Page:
Dealing With the Data Deluge: Accelerating Packet Capture
The digital universe is doubling in size every two years, and digital data volume is projected to reach 44 trillion gigabytes by 2020, according to IDC. Not only is there exponentially more data than ever before, but it’s coming in faster than ever – at network speeds up to 100Gbps. This poses clear challenges for network professionals who need new types of tools to protect the network.
Packet capture (PCAP) is a fundamental tool to help engineers and administrators manage and secure large and small-scale networks alike. A mechanism for intercepting data packets that are traversing a computer network, PCAP is a common capability deployed within an organization to monitor security events and network performance, identify data leaks, troubleshoot issues and even perform forensic analysis to determine the impact of network breaches.
However, current PCAP systems using commodity network interface cards (NICs) are not equipped to deal with the demands of performing precision capture and replay at 10/40/100 Gbps speeds.
A ray of light shines, though, to give hope to network administrators. There are solutions today that have been built to facilitate packet capture at speeds topping 100 Gbps. The use of network acceleration technology, coupled with open source network monitoring and capture solutions, can enable organizations to keep up with the demands of precision packet capture and replay on high-speed networks.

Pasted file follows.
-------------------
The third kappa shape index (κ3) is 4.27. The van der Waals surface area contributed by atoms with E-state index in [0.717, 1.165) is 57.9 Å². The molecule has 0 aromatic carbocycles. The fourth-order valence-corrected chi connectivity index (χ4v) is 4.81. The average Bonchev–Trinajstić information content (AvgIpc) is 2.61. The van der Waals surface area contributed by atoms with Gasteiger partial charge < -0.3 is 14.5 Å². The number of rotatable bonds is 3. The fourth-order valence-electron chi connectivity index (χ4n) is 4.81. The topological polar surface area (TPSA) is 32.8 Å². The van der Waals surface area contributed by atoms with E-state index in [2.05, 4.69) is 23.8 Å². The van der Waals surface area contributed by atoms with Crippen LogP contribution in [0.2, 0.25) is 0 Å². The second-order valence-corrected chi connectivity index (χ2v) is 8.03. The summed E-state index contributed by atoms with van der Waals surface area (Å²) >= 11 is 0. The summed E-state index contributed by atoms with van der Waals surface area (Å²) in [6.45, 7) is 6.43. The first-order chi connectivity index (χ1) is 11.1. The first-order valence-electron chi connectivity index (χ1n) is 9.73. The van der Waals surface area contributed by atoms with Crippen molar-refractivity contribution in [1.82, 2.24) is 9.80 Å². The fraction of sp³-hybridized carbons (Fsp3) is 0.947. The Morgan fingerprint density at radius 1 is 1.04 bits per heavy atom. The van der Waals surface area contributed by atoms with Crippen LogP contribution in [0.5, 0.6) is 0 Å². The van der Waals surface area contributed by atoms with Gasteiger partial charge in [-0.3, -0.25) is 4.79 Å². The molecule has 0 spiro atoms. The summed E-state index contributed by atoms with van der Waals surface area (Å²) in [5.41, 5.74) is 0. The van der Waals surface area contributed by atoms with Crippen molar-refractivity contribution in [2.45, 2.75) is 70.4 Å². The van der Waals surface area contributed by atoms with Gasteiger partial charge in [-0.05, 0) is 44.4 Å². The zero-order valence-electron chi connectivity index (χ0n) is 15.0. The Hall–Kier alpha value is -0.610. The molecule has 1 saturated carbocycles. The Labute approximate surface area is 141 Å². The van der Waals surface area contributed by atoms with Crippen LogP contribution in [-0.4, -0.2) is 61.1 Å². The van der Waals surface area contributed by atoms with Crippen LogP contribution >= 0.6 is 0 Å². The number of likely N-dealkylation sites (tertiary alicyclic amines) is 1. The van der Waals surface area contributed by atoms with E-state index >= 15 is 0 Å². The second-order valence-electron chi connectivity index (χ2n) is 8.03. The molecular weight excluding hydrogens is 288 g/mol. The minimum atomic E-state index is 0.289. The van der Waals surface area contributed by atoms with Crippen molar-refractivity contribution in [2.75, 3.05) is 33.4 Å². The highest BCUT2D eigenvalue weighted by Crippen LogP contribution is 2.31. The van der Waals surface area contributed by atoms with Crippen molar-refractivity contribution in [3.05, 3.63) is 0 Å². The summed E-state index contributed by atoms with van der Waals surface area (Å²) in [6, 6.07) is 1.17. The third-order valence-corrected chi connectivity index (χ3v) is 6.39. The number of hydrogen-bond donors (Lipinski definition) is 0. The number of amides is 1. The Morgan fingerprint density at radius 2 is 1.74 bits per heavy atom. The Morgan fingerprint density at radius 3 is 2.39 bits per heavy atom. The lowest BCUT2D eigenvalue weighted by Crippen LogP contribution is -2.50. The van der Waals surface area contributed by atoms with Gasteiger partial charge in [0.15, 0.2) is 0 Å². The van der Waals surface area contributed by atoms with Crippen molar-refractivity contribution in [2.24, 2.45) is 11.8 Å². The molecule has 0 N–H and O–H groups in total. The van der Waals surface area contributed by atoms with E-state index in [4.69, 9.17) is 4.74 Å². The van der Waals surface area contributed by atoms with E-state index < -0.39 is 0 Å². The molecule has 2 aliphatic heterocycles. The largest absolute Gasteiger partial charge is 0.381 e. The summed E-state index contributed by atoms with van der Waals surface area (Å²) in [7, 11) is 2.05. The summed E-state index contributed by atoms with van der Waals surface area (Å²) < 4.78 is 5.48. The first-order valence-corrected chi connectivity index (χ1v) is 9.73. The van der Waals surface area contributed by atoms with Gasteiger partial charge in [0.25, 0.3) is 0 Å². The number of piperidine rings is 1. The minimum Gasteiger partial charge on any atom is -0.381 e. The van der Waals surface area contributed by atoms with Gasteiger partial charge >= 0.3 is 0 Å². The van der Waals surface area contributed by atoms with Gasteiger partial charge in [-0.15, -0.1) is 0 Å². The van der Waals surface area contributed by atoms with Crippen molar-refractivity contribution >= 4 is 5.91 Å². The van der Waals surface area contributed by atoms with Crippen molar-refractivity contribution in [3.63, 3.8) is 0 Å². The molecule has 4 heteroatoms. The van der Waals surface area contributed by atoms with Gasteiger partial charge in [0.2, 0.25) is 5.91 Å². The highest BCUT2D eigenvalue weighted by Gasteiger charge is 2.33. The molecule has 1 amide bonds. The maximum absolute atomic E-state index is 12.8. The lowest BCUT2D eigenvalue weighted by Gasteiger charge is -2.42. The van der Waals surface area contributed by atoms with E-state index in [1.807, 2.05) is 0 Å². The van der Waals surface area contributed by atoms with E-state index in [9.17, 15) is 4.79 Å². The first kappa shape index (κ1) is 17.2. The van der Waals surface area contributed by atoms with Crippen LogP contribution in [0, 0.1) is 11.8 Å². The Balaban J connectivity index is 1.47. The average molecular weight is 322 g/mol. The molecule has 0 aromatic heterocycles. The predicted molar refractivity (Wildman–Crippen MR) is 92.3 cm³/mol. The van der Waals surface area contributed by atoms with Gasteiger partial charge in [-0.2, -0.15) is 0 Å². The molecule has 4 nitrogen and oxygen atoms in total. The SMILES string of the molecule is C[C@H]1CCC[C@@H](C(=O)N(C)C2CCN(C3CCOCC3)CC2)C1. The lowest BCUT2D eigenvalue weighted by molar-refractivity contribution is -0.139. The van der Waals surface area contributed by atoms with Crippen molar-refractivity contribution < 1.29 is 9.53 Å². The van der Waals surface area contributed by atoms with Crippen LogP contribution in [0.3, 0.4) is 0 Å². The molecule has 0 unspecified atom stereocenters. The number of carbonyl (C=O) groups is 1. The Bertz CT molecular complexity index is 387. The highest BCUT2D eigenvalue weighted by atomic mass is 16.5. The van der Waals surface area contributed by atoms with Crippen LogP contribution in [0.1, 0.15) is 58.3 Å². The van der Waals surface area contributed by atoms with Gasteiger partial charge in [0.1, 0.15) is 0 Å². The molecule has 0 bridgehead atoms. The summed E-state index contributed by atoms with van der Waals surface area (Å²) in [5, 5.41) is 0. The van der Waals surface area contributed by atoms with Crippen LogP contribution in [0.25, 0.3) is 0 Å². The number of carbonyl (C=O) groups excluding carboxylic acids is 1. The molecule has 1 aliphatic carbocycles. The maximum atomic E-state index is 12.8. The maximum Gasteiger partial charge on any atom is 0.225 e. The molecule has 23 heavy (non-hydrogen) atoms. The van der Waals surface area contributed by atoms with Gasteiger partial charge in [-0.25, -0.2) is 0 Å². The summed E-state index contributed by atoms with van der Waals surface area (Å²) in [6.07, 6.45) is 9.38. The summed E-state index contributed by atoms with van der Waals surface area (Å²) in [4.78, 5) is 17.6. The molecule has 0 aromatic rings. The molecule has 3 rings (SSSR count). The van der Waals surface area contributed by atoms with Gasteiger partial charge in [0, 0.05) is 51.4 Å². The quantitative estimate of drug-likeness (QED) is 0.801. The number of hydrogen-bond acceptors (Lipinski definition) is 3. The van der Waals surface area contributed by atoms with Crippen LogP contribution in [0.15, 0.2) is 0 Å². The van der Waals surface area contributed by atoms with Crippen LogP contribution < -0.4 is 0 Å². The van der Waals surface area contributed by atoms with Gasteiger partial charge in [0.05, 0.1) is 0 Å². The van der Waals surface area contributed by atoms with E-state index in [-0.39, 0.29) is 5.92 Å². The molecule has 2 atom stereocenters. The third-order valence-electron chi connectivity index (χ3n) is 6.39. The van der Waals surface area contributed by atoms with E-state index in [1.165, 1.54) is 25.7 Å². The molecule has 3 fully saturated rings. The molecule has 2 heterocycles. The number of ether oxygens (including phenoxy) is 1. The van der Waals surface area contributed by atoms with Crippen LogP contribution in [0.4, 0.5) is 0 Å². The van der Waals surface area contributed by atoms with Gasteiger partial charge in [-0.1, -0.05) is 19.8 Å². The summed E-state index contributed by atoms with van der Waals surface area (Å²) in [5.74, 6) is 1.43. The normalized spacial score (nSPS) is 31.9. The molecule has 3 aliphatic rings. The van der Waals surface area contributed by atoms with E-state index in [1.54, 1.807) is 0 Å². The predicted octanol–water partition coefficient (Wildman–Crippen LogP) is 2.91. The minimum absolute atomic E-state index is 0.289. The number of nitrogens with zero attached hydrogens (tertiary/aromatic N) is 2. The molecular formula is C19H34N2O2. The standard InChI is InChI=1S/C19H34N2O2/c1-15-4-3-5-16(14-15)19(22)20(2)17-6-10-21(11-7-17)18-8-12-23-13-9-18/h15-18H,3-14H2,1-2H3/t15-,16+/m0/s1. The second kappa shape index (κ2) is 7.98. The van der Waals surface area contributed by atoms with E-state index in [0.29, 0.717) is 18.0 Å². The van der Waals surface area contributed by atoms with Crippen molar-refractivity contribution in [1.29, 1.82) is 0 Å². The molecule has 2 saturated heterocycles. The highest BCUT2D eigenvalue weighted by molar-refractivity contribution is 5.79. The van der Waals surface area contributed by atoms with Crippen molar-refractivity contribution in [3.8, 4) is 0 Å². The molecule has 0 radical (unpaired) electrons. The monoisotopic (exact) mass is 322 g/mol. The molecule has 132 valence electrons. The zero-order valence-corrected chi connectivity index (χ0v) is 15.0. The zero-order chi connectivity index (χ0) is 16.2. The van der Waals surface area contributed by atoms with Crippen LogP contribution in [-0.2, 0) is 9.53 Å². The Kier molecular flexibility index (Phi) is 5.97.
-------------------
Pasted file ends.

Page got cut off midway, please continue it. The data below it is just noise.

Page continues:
Analyzing with PCAP -
These new solutions are able to give engineers and administrators an accurate, real-time view of what is happening within a network infrastructure. Likewise, precision PCAP systems also provide organizations with the ability to re-create network events with high fidelity for verification and validation of architectural changes, troubleshooting and analysis.
It is imperative, as you explore analysis and security solutions for high-speed networks, to consider the coupling of open source tools with the speed and accuracy of programmable logic. Here are three key factors when comparing your options:
- Precision time stamping: Consider tools that offer hardware-based, high-precision time stamping with nanosecond resolution for every frame captured and transmitted. Hardware-based time stamping avoids the unpredictable latency inherent in software-based solutions and enables a communication flow to be recorded precisely as it occurs. Precision time protocol (PTP) can also be supported for accurate synchronization across distributed network probes.